NEW BEDFORD — In an exciting new three-campus UMass initiative, the exhibition “LOCAL ECOLOGIES” arrives at UMass Dartmouth's Star Store Campus in downtown New Bedford.
Hailed by art critic Cate McQuaid as “an ambitious exhibition” from “terrific artists with ties to Massachusetts,” “LOCAL ECOLOGIES” is a joint project of UMass Dartmouth, UMass Boston and UMass Lowell.
The exhibition brings together artists, scientists, historians and activists engaged with the diverse coastal and river ecosystems, and layered histories, of eastern Massachusetts. Artists include Dan Borelli, María Magdalena Campos-Pons, Duy Hoàng, Sarah Kanouse and Nicholas Brown, Plotform (Jane Marsching and Andi Sutton), Matthew Mazzotta, Evelyn Rydz, and Andrew Yang.
Opening Nov. 7 and running through Jan. 10, UMass Dartmouth hosts a free public reception and roundtable for “Local Ecologies” on AHA! Night Nov. 14 starting at 6 p.m. A discussion moderated by curator and UMass Dartmouth professor of art history Rebecca Uchill, and featuring artists and program partners, begins at 6:30 p.m. at the UMass Star Store Campus at 715 Purchase St. in downtown New Bedford.
“This exhibition is important for a number of reasons,” Uchill said. “It takes an expanded view of what it means to be local, and get viewers digging at the concept of ecology as being both natural and cultural, and connected to indigenous, colonial, and industrial histories.”
The overall initiative aims to spark transdisciplinary and cross-institutional exchange with artworks that address issues specific to the Massachusetts localities in which they were developed.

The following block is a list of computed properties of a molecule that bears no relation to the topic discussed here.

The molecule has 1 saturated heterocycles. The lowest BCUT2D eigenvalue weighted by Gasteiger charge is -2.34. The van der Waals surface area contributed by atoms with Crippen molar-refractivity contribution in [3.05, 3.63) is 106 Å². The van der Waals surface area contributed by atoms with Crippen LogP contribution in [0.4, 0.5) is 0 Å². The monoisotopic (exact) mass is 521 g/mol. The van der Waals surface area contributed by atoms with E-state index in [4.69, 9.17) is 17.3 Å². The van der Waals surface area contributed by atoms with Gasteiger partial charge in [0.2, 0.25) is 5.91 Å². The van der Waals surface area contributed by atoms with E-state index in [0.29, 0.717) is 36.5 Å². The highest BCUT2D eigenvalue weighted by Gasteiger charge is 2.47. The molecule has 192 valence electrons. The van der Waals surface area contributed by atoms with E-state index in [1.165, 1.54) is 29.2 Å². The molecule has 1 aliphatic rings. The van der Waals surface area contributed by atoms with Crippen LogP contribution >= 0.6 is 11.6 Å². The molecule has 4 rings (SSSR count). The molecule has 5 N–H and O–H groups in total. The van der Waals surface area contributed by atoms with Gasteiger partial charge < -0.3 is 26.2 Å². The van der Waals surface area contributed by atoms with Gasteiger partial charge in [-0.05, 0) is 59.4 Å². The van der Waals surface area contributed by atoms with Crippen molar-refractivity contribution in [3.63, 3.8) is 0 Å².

There are many New Bedford ties here.
Borelli — who holds degrees from Harvard University and Rhode Island School of Design — was a Visiting Artist at UMass Dartmouth’s College of Visual and Performing Arts (CVPA), and was awarded a spring 2019 artist residency at the New Bedford Whaling National Historical Park. There, he developed proposals for public artworks using illuminated street lamps and harbor buoys to track toxicity of the area Superfund site.
New Bedford residents may have encountered the collaborative “Plotform" — Jane Marsching and Andi Sutton — pedaling the New Bedford area in recent months. The artist-duo designed a bicycle with pull-cart workshop platform, radio transmitter, and recording studio. They asked participants to write and record love letters to nature for their project, Dear Harbor Radio. The exhibition will offer opportunities for viewers to write their own love letters.
“Focusing on ecology couldn't be more pressing right now, and these artists are on the forefront of innovative ecological thinking,” said UMass Dartmouth Gallery Director Viera Levitt.
LOCAL ECOLOGIES is organized by Rebecca Uchill, Art Education, Art History, and Media Studies, UMass Dartmouth; Kirsten Swenson, Art History, UMass Lowell; and Sam Toabe, Gallery Director, UMass Boston. The exhibition is implemented at UMass Dartmouth by Levitt and Uchill.
The initiative at UMass Dartmouth is made possible with generous support from the Visiting Artist Program of the Dean’s Office, College of Visual and Performing Arts (CVPA). The exhibition has partnered with other area exhibitions and institutions as satellite venues. Please visit www.umassd.edu/cvpa/galleries for more information.
The UMass Dartmouth University Art Gallery in historic downtown New Bedford presents inspiring exhibitions, artist talks, discussions, lectures, and the annual MFA Thesis Exhibition for graduating CVPA Art and Design students. The Gallery's programming serves not only UMass Dartmouth, but also the diverse New Bedford and South Coast regional community.